Anthony Watson marked his return to Test rugby with a try inside four minutes as England beat Wales 33-30 at Twickenham on Saturday to win the Triple Crown and keep alive their Six Nations title hopes despite a red card for Manu Tuilagi.
England were cruising at 33-16 ahead on the hour mark thanks to tries from Watson, Elliot Daly and Tuilagi.
But five minutes from time, powerhouse centre Tuilagi was shown a red card by referee Ben O'Keeffe for a shoulder charge on George North as he prevented the Wales wing going in at the corner after replacement England forward Ellis Genge had been sin-binned.
Dan Biggar and Justin Tipuric, with his second try, crossed England's line in the closing stages but it was all too late for the visitors, although they did secure a losing bonus point.
"I thought we stayed calm in key moments," England captain Owen Farrell told ITV Sport.
"We were composed. Wales are a great team, they're always going to throw everything at us and have their moments, which they did," he added after what is likely to be World Cup finalists England's last match for several months, with their scheduled Championship finale against Italy in Rome next week postponed due to the deadly coronavirus.
Defeat meant reigning Grand Slam champions Wales, under new coach Wayne Pivac, had suffered a third successive Six Nations defeat for the first time since 2007.
"It shows what we can do with those two tries," said Wales captain Alun Wyn Jones.
"It was too little too late in the end.
"However you want to play, ultimately if you don't win it doesn't matter. That is where we find ourselves today."
Victory saw England, beaten by France in their tournament opener, keep the pressure on the Grand Slam-chasers ahead of Les Bleus' match away to Scotland on Sunday.
England led 20-9 at half-time thanks to tries from Watson and full-back Daly.
Both scores were converted by Farrell, who landed all six of his goal-kicks in a 15-point haul.
Wales' first-half points came courtesy of two penalties from full-back Leigh Halfpenny and one from fly-half Biggar.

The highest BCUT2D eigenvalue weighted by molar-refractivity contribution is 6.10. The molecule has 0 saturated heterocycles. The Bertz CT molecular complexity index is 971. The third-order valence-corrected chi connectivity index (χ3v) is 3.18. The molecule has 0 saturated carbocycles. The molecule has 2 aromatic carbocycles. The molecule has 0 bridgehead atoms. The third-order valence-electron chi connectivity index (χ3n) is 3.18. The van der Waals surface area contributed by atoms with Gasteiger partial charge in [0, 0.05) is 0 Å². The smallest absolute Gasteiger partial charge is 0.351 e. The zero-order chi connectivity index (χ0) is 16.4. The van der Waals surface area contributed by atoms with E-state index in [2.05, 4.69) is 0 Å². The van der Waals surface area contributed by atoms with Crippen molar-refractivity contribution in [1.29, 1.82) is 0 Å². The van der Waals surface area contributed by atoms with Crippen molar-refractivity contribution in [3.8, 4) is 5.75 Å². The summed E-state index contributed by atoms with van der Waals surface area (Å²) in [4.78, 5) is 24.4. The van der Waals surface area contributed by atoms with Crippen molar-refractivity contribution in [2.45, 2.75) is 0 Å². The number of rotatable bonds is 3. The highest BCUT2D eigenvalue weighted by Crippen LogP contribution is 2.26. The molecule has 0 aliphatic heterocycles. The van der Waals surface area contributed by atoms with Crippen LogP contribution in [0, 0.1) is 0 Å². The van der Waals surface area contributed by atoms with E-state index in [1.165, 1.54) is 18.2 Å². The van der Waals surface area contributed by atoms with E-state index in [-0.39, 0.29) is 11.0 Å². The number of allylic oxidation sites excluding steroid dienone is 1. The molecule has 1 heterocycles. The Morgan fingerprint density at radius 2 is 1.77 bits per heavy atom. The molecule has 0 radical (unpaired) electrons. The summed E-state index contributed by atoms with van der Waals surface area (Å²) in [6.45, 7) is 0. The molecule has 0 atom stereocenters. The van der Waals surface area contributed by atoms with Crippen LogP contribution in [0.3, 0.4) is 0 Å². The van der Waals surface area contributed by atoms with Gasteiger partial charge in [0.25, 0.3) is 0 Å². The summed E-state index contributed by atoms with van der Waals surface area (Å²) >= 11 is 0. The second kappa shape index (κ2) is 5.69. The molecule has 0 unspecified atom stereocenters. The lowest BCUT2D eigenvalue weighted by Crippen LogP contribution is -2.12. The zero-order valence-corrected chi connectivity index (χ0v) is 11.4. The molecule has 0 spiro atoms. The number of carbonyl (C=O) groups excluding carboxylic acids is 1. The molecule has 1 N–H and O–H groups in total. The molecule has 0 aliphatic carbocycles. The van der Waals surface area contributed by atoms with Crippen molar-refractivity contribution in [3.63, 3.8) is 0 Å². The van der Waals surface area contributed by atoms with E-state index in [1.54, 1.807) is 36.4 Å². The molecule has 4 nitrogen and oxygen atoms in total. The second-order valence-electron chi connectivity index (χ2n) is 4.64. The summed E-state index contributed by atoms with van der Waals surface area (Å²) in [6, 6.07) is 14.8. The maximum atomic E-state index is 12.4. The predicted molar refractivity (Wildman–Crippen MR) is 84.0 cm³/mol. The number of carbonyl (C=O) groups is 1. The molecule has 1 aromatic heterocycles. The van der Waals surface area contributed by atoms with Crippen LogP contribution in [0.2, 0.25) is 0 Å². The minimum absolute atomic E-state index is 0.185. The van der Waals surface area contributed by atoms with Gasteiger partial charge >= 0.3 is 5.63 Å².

England had been 10-3 up at the break in last year's corresponding fixture in Cardiff, only to lose 21-13.
And they were caught cold from the kick-off at the start of the second half thanks to a brilliant Wales breakaway try finished by flanker Tipuric before pulling clear again, with Tuilagi's score leaving them in command.
England have a habit of making fast starts under coach Eddie Jones -- coming into this game they had scored a try in the first 10 minutes in 16 of their past 30 Tests, winning 75 percent of those matches.
And it took Watson, making his first England appearance since November's World Cup final defeat by South Africa in Japan, fewer than four minutes to cross Wales' line.
North's knock-on allowed England lock Maro Itoje to charge through as he set up a line-out deep in Welsh territory.
England won the set-piece and, with Wales braced for a driving maul, scrum-half Ben Youngs released Watson with a clever inside pass that saw the Bath flyer dance his way through the cover.
Farrell converted to take the centre past 900 points for England.
But Farrell was at fault when conceding a penalty with a late challenge as England lost Jonny May to a head injury.
Farrell and Halfpenny exchanged penalties before England scored their second try eight minutes before the break.
Itoje again won line-out possession, with fly-half George Ford sending Daly in at the left corner.
Farrell converted and his second penalty then extended England's lead before Biggar's goal-kick reduced the arrears.
Wales started the second half with a brilliant score.
From the kick-off, England-born centre Nick Tompkins exchanged passes with returning No 8 Josh Navidi before finding Tomos Williams, who sent in the charging Tipuric for a try between the posts.
Biggar converted and England's lead was down to 20-16.
But two Wales infringement allowed Farrell and Ford to calm home nerves with a pair of penalties that left England two scores ahead at 26-16.
England had their third try when Tuilagi strolled in against a tiring defence only for their indiscipline to set up a frantic finale.